For further determination of the relevance of these in vitro results, mice were pretreated with hydro-Cy3, mechanical wounds were generated in exteriorized colonic mucosa, and the hydro-Cy3 fluorescence signal was detected by confocal microscopy. Of interest was the observation that a 15-minute exposure of IECs to the Ac2-26 peptide enhanced ROS generation in wounded colonic mucosa from WT mice (Figure (Figure2D).2D). Furthermore, increased ROS was largely abrogated by the FPR1 inhibitor CsH, further supporting a role of FPR1 in mediating this cellular response. Interestingly, compared with the striking ROS generation in control mice, colonic epithelial cells in IEC-specific Nox1-null (Nox1–/–IEC) mice revealed minimal ROS generation that was not increased following treatment with Ac2-26 (Figure (Figure2E).2E). These Nox1–/–IEC mice were produced as shown in Supplemental Figure 4, A and B. To show that the oxidant production was specific to NOX1, we examined phagocytic ROS generation in wounded epithelium by testing Nox2–/– mice. As shown in Figure Figure2F,2F, ROS generation was detected in colonic epithelial cells adjoining wounds of Nox2–/– mice to a level comparable to that in WT mice. These results highlight a novel role of intestinal epithelial NOX1 in mediating ROS generation in response to Ac2-26.
Intracellular ROS signaling modulates a subset of regulatory proteins by rapid and reversible oxidation of redox-reactive cysteine residues that results in their catalytic inactivation (Figure (Figure3A3A and refs. 37–40). Such regulatory proteins include phosphatases that modulate the phosphorylation status of focal adhesion proteins such as FAK and Pax, important in controlling cell movement (41). Thus, to determine whether Ac2-26–induced ROS could influence IEC motility and therefore wound closure by a redox-dependent mechanism, we analyzed the oxidation of cysteine residues in candidate relevant phosphatases such as PTP-PEST, PTEN, and SHP2. ROS-induced oxidation of cysteine residues was determined using the thiol-reactive agent biotin-N-maleimide (biotin-NM), which irreversibly alkylates thiol-anionic -SH groups of active redox-sensitive cysteines. Capture of associated phosphatases by streptavidin precipitation and immunoblotting thus reflects the amount of active protein. As shown in Figure Figure3B,3B, exposure of migrating cells to Ac2-26 (3 μM) for 15 minutes oxidized reactive cysteines in PTP-PEST and PTEN but not SHP2. H2O2 (15 μM) was used as a positive control to demonstrate global nonspecific cysteine oxidation and, as expected, induced loss of maleimide modification of these phosphatases. These observations support a role for ROS-induced oxidative inactivation of PTP-PEST and PTEN that, in turn, increases phosphorylation and activation of downstream focal adhesion proteins, promoting IEC migration (42, 43).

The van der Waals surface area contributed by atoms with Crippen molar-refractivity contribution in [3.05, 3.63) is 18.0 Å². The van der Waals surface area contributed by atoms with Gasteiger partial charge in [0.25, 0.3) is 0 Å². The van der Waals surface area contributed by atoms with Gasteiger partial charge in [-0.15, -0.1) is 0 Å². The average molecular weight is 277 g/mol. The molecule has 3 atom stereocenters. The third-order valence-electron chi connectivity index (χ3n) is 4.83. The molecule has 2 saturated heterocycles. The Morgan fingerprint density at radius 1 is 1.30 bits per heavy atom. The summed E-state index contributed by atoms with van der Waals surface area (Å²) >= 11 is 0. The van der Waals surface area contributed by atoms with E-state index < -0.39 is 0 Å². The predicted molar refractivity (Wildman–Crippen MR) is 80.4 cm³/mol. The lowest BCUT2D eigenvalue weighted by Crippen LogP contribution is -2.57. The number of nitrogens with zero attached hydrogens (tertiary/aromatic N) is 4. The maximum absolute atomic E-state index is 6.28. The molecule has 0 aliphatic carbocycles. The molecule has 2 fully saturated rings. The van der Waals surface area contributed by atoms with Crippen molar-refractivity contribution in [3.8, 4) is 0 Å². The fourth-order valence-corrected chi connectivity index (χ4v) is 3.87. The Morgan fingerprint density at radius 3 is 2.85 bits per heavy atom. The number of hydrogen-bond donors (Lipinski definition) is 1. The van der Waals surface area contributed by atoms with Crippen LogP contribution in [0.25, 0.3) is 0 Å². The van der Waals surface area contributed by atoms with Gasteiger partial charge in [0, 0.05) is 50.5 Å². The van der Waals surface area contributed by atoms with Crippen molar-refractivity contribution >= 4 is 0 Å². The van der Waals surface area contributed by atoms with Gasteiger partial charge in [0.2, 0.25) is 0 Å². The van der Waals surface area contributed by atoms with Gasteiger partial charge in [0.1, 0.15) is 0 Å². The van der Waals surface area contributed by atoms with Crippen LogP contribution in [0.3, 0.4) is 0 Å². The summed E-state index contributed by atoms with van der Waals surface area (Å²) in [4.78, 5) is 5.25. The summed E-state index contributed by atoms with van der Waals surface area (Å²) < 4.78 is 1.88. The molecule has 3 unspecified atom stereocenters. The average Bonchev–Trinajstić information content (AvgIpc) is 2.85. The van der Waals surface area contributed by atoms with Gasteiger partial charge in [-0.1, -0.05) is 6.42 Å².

We next sought to determine the signaling events that regulate ROS production downstream of Ac2-26. Given the relationship of the GTPase Rac and NOX2/ROS in leukocytes, we next examined Ac2-26 promotion of ROS generation by activation of Rac1 GTPase in epithelial cells. Ac2-26–induced activation of epithelial Rac1 was followed by measurement of the specific interaction of Rac1-GTP with its effector protein p21-activated kinase (PAK) (44, 45). Ac2-26 induced a robust and rapid activation of Rac1 within 15 minutes of peptide exposure (3-fold increase, Figure Figure3C)3C) that was inhibited by the FPR1 antagonist CsH (Figure (Figure3D).3D). Analogous inhibition of Rac1 activity was confirmed with another classical FPR inhibitory peptide, Boc2 (Supplemental Figure 2B).